Case Study: Young Adult Dependent Program

Published: July 22, 2021

After her son graduated high school and before he left for college, Beth began to worry about things, as all mothers do. What would happen if her son, Sean, had an accident while away at school? What if he came down with an illness that required hospitalization? How would she and her husband be able to speak for him, now that he was legally an adult if he were unable to speak for himself? These are very common concerns for any parent and after some slight prodding, she finally convinced Sean to speak to the team at Scott Bloom Law in order to utilize our Young Adult Dependent Program. 

Luckily, Sean was receptive and responsible and came to us understanding the importance of giving his parents certain rights in the case he was incapacitated. While very few young adults at his age like to think in these terms, Sean understood the importance of granting his parents certain powers that would allow them to make decisions with his best interests at heart. We sat down with Sean and educated him on the various options available to him. We described the importance of having the proper legal documents in place that would allow his parents the power to get all relevant information from medical professionals in the case he was incapacitated. Besides the medical benefits of this, Sean understood that there could be long-term financial burdens placed upon him if he were to be hospitalized for an extended period of time. Having his loving parents looking out for him could help lessen these burdens. In the end, we were able to draft all of the relevant paperwork needed and Sean was able to set off into the next chapter of his life with the knowledge that were something to happen to him, those who loved him most had the ability to speak for him. Needless to say, his parents were both relieved that these precautions were put into place.

The team at Scott Bloom Law is pleased to introduce our Young Adult Dependent Program, specifically developed to help you as you enter legal adulthood. Being prepared for any crises that may arise as you enter adulthood allows for peace of mind for you and your family. Having the proper paperwork in place now can help you avoid undue stress in the future should an unexpected crisis arise. Contact the team at Scott Bloom Law to schedule a free consultation and to find out how we can help you make the most of your independence.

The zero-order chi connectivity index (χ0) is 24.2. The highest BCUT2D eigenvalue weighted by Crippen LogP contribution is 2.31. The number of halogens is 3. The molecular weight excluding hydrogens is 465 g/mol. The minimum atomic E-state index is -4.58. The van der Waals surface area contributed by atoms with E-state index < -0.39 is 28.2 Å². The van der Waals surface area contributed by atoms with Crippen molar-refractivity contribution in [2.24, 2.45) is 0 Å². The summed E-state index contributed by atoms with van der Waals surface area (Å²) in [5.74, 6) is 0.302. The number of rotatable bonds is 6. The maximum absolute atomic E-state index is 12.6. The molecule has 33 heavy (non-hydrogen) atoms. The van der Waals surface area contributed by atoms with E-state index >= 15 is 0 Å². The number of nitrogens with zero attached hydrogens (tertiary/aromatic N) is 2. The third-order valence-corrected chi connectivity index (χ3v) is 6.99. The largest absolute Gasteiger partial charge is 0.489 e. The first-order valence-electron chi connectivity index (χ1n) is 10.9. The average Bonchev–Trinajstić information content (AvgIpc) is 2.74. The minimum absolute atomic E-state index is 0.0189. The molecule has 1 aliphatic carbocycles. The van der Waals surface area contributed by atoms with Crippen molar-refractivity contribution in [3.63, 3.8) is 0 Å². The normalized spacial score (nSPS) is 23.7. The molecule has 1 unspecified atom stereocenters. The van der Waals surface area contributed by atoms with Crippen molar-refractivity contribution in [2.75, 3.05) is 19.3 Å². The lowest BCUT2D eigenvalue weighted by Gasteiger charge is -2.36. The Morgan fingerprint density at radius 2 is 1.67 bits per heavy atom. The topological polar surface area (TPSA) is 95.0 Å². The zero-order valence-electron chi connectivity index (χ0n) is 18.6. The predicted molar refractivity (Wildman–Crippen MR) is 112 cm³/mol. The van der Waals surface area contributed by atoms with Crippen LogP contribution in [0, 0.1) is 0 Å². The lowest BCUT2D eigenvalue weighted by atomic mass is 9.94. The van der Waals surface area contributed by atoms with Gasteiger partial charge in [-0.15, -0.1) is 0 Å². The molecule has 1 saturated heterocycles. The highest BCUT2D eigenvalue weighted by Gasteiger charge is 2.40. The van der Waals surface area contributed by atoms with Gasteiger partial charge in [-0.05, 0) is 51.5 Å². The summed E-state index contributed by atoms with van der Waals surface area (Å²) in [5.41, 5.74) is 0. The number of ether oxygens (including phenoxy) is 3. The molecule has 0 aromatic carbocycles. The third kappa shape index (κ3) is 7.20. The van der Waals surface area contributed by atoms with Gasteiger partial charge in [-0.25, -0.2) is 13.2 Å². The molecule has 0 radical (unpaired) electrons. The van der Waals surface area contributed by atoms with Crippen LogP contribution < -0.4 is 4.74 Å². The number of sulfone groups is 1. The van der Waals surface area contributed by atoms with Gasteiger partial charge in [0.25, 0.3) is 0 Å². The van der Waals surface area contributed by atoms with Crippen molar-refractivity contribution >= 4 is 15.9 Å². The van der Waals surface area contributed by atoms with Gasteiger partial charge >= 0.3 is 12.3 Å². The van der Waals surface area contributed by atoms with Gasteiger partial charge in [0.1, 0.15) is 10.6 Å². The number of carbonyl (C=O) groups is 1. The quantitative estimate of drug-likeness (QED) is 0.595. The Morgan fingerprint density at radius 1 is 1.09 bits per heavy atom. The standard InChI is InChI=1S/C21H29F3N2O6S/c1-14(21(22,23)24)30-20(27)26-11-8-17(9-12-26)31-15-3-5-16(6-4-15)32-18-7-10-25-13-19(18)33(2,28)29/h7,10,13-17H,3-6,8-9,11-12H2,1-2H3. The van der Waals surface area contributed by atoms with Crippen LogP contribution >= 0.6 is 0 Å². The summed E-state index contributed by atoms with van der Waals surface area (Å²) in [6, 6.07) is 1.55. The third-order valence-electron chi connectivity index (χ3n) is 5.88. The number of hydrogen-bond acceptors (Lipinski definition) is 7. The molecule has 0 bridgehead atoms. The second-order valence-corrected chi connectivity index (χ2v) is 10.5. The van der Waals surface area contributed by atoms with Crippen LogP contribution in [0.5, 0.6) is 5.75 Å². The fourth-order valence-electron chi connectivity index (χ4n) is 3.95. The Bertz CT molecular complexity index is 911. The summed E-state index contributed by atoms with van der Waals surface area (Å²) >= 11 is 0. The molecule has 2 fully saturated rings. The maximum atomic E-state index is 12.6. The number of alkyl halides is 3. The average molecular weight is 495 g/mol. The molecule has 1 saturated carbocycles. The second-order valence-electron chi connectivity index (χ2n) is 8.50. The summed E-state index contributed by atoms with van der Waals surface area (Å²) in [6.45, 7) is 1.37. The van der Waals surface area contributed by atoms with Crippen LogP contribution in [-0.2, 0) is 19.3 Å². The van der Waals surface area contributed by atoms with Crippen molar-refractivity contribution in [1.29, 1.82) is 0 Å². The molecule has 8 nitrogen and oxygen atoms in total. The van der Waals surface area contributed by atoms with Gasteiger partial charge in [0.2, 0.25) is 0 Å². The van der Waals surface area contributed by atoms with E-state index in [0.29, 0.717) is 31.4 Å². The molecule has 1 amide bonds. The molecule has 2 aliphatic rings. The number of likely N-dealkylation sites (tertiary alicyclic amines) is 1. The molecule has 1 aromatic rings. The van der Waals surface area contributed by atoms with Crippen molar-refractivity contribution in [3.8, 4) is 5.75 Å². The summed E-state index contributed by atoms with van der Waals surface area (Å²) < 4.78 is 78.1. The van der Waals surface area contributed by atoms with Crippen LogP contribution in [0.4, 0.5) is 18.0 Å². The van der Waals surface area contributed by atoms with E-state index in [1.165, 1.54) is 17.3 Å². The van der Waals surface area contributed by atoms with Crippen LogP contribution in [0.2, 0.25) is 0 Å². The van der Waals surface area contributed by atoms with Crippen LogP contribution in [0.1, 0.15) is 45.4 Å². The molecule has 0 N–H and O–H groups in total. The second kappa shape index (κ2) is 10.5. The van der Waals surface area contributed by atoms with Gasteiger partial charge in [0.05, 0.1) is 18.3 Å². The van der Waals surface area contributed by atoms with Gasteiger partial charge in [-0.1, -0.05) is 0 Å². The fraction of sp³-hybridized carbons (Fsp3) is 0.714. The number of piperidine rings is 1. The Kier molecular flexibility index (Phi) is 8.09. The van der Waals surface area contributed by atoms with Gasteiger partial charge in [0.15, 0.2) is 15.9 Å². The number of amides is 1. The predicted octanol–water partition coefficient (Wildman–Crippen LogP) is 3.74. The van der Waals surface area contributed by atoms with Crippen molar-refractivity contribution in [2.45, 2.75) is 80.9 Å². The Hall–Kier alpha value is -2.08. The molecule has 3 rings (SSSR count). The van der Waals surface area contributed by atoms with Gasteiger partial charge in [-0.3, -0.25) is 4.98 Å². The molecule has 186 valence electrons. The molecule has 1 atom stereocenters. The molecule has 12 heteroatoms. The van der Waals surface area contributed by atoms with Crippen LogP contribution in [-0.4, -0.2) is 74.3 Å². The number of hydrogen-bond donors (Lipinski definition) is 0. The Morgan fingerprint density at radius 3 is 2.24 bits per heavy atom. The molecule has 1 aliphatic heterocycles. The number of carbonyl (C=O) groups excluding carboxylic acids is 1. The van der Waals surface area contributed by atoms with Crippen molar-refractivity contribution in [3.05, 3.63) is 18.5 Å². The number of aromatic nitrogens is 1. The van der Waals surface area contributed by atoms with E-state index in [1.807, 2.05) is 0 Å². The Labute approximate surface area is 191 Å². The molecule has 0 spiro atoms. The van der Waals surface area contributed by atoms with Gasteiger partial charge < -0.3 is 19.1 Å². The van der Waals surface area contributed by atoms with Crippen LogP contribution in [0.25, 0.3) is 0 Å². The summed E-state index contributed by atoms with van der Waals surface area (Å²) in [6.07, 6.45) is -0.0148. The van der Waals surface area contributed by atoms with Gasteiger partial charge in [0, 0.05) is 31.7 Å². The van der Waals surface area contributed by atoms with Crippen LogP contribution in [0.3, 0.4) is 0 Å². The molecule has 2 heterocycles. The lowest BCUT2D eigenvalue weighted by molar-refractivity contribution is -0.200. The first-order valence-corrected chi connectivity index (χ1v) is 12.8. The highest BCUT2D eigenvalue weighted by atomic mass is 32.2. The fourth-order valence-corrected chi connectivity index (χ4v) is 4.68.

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This question is asked all the time: “Wouldn't it be easier to get a will off the internet, transfer my land when I die, and put my children on my bank account?” It’s just not a good idea. For the plan to work as you would want it to, it should account for plenty of complications. A good plan should protect your spouse and your children from the loss of valuable government benefits if anybody is or becomes disabled. The plan should avoid the delay and expense of probate court. The plan should protect money from children’s creditors or divorce or remarriage. It should be crafted to serve family harmony and to avoid disputes between children as joint owners. Even a relatively simple situation is made up of many moving parts. Internet documents and joint-ownership devices just won’t do the job.

Also, assembling the moving parts so they work smoothly is just the first step. Your estate plan needs maintenance too, just like your car has a “check engine” light. Major family events like serious illness or death, marriage, birth, or financial reversals are alerts that you should tune up your plan to reflect those changes. Your plan shouldn’t be “one and done.”

It takes expertise to coordinate the various strategies available. Don’t risk a result that will cause your family problems and unnecessary expense. Call us to create a plan that harmonizes the moving parts, so the gears will work together and you will leave the legacy you intended. We hope you found this article helpful. If you have questions or would like to discuss your legal matters, please do not hesitate to contact our office at 215-364-1111 to schedule a consultation.

- Creating an Estate Plan On Your Own: Think Twice

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